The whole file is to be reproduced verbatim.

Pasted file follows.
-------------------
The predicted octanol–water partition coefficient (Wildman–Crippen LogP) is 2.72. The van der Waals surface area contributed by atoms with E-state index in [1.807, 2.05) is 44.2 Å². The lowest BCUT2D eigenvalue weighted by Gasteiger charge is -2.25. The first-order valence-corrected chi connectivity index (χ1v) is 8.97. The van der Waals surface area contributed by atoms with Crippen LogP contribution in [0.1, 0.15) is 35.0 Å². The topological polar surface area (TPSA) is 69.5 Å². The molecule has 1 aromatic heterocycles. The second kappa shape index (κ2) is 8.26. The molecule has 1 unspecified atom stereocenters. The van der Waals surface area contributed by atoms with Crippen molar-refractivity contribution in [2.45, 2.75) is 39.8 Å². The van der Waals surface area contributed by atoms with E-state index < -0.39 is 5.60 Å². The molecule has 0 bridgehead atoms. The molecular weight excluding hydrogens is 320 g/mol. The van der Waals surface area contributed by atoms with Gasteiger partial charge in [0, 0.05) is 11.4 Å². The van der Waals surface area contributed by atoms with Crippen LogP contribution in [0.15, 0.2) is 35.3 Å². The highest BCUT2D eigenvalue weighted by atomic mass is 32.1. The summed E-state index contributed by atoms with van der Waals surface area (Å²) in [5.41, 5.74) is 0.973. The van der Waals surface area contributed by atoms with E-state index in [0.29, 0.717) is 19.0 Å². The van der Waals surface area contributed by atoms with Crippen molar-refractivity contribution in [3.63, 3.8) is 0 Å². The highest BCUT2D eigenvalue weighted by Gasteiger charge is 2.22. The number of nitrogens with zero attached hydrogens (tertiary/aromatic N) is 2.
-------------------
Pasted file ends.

The predicted octanol–water partition coefficient (Wildman–Crippen LogP) is 2.72. The van der Waals surface area contributed by atoms with E-state index in [1.807, 2.05) is 44.2 Å². The lowest BCUT2D eigenvalue weighted by Gasteiger charge is -2.25. The first-order valence-corrected chi connectivity index (χ1v) is 8.97. The van der Waals surface area contributed by atoms with Crippen LogP contribution in [0.1, 0.15) is 35.0 Å². The topological polar surface area (TPSA) is 69.5 Å². The molecule has 1 aromatic heterocycles. The second kappa shape index (κ2) is 8.26. The molecule has 1 unspecified atom stereocenters. The van der Waals surface area contributed by atoms with Crippen molar-refractivity contribution in [2.45, 2.75) is 39.8 Å². The van der Waals surface area contributed by atoms with E-state index < -0.39 is 5.60 Å². The molecule has 0 bridgehead atoms. The molecular weight excluding hydrogens is 320 g/mol. The van der Waals surface area contributed by atoms with Gasteiger partial charge in [0, 0.05) is 11.4 Å². The van der Waals surface area contributed by atoms with Crippen LogP contribution in [0.15, 0.2) is 35.3 Å². The highest BCUT2D eigenvalue weighted by atomic mass is 32.1. The summed E-state index contributed by atoms with van der Waals surface area (Å²) in [5.41, 5.74) is 0.973. The van der Waals surface area contributed by atoms with E-state index in [0.29, 0.717) is 19.0 Å². The van der Waals surface area contributed by atoms with Crippen molar-refractivity contribution in [3.63, 3.8) is 0 Å². The highest BCUT2D eigenvalue weighted by Gasteiger charge is 2.22. The number of nitrogens with zero attached hydrogens (tertiary/aromatic N) is 2.